Converting Java Date to OffsetDateTime
2. Difference between Date and OffsetDateTime
OffsetDateTime was introduced in JDK 8 as a modern alternative to java.util.Date.
OffsetDateTime is a thread-safe class that stores date and time to a precision of nanoseconds. Date, on the other hand, is not thread-safe and stores time to millisecond precision.
OffsetDateTime is a value-based class, which means that we need to use equals when comparing references instead of the typical ==.
The output of OffsetDateTime‘s toString method is in ISO-8601 format, while Date‘s toString is in a custom non-standard format.
Let’s call toString on of both classes to see the difference:
Date: Sat Oct 19 17:12:30 2019 OffsetDateTime: 2019-10-19T17:12:30.174Z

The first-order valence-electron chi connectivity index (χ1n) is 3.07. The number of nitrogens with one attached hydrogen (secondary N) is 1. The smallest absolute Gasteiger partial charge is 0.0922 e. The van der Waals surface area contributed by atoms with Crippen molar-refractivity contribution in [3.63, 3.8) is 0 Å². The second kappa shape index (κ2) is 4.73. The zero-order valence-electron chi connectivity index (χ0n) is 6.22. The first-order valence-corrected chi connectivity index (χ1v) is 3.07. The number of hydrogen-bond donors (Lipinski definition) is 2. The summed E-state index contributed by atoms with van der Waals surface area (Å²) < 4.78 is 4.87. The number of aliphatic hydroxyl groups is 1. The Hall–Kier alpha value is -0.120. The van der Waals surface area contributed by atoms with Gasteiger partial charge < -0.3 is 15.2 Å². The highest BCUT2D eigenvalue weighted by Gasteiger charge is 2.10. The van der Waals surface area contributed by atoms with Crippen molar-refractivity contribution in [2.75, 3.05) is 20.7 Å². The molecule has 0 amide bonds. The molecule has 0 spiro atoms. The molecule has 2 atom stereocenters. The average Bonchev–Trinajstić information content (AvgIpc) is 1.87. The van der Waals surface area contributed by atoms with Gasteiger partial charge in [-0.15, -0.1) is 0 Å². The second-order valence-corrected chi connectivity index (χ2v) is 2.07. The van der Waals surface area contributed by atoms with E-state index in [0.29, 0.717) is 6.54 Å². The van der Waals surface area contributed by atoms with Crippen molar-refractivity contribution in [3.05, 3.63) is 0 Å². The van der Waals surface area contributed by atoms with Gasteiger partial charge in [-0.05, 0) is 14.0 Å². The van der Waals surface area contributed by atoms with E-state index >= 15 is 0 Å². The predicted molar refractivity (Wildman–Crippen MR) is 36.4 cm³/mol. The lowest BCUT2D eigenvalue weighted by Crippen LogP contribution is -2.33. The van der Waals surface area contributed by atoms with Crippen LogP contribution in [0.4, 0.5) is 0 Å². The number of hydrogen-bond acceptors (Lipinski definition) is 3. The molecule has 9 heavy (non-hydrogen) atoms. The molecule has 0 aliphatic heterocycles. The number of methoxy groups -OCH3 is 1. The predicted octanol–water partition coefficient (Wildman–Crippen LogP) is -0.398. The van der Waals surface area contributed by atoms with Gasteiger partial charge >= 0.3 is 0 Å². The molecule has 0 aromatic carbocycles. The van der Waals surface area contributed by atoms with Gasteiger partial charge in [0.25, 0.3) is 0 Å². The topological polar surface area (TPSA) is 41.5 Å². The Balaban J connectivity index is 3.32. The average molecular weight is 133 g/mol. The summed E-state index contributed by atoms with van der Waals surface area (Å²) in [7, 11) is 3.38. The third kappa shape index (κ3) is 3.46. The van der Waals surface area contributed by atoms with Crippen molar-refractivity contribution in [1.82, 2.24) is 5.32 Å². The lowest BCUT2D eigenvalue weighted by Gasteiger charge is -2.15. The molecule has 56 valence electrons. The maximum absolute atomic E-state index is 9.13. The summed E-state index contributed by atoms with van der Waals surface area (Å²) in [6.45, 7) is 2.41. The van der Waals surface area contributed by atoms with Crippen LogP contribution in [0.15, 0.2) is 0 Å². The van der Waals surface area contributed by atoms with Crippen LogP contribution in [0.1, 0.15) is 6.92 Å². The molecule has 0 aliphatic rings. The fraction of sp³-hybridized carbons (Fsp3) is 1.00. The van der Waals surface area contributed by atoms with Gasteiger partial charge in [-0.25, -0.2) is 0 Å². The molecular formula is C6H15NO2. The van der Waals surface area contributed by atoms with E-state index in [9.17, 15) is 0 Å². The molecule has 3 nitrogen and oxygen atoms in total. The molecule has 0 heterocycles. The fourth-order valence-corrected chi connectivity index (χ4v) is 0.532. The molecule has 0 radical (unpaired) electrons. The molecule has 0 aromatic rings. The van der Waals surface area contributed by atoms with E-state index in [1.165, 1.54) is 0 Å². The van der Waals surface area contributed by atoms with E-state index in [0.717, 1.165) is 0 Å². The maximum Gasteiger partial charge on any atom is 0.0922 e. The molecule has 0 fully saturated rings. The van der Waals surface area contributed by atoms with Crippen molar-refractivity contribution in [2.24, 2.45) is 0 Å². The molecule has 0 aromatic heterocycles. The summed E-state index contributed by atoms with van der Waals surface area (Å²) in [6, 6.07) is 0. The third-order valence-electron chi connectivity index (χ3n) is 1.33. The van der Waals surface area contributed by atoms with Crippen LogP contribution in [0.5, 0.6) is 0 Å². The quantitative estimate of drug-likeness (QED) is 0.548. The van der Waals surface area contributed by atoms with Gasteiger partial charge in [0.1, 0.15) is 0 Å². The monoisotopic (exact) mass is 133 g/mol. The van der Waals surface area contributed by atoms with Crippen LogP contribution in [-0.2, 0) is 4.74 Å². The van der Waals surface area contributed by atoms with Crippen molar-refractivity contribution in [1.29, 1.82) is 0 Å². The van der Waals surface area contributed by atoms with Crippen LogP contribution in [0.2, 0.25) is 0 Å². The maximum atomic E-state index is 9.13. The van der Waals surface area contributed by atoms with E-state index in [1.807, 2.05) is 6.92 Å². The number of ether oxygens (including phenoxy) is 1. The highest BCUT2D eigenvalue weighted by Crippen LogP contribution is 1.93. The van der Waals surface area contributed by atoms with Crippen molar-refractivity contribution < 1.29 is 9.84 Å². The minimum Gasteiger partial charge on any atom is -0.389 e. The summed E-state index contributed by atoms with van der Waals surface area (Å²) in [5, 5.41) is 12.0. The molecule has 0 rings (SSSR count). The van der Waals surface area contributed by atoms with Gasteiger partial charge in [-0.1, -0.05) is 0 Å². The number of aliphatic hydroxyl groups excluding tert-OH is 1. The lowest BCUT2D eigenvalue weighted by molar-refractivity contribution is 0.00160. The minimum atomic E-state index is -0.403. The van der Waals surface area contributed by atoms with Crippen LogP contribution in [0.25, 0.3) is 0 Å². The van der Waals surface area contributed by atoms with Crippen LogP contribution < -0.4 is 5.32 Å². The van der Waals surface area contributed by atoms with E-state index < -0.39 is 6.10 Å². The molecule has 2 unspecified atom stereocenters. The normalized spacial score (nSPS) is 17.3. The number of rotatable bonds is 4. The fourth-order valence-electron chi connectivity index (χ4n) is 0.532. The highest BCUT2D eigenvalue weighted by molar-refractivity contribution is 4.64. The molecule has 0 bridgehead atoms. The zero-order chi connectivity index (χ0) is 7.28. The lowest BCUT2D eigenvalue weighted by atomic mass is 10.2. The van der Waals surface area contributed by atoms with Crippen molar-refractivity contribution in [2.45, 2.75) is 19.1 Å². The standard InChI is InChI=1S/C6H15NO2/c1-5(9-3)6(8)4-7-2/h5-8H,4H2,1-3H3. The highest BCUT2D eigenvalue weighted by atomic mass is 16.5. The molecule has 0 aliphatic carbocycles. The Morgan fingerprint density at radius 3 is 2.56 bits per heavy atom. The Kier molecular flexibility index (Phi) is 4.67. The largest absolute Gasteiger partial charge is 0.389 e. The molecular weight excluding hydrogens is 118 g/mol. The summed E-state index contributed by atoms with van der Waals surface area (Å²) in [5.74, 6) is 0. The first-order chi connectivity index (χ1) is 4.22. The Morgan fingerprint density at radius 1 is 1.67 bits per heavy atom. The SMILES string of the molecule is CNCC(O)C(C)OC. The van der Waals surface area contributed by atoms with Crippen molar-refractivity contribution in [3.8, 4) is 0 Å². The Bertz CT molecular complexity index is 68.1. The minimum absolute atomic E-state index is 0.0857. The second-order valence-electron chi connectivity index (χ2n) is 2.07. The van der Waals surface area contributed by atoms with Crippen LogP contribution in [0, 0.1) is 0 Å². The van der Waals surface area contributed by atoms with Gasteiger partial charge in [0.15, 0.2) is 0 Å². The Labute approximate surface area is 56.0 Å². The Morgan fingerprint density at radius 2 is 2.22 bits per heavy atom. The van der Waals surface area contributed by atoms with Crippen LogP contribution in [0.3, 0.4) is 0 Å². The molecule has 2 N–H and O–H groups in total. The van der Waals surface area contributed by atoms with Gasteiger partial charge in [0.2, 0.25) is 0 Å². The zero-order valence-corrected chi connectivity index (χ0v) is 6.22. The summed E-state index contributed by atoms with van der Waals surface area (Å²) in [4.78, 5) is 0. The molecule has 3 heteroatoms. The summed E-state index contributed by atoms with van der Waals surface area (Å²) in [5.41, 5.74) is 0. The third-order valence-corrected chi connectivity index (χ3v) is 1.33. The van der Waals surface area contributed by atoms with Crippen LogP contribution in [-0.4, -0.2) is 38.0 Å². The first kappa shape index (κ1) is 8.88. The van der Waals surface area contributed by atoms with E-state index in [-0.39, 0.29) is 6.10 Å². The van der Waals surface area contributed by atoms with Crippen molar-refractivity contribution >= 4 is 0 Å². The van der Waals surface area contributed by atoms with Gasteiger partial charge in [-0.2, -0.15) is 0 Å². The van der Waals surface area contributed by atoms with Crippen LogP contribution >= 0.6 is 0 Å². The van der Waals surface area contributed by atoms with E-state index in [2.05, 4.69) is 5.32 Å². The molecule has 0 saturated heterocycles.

Date can’t store timezones and corresponding offsets. The only thing that a Date object contains is the number of milliseconds since 1 January 1970, 00:00:00 UTC, so if our time isn’t in UTC we should store the timezone in a helper class. On the contrary, OffsetDateTime stores the ZoneOffset internally.
3. Converting Date to OffsetDateTime
Date date = new Date(); OffsetDateTime offsetDateTime = date.toInstant() .atOffset(ZoneOffset.UTC);
If the original Date isn’t in UTC, we can provide the offset (stored in a helper object, because as mentioned earlier Date class can’t store timezones).
Let’s say our original Date is +3:30 (Tehran time):
int hour = 3; int minute = 30; offsetDateTime = date.toInstant() .atOffset(ZoneOffset.ofHoursMinutes(hour, minute));
OffsetDateTime provides many useful methods that can be used afterward. For example, we can simply getDayOfWeek(), getDayOfMonth(), and getDayOfYear(). It’s also very easy to compare two OffsetDateTime objects with isAfter and isBefore methods.
Above all, it’s a good practice to avoid the deprecated Date class entirely.
And, as always, the code is available over on Github.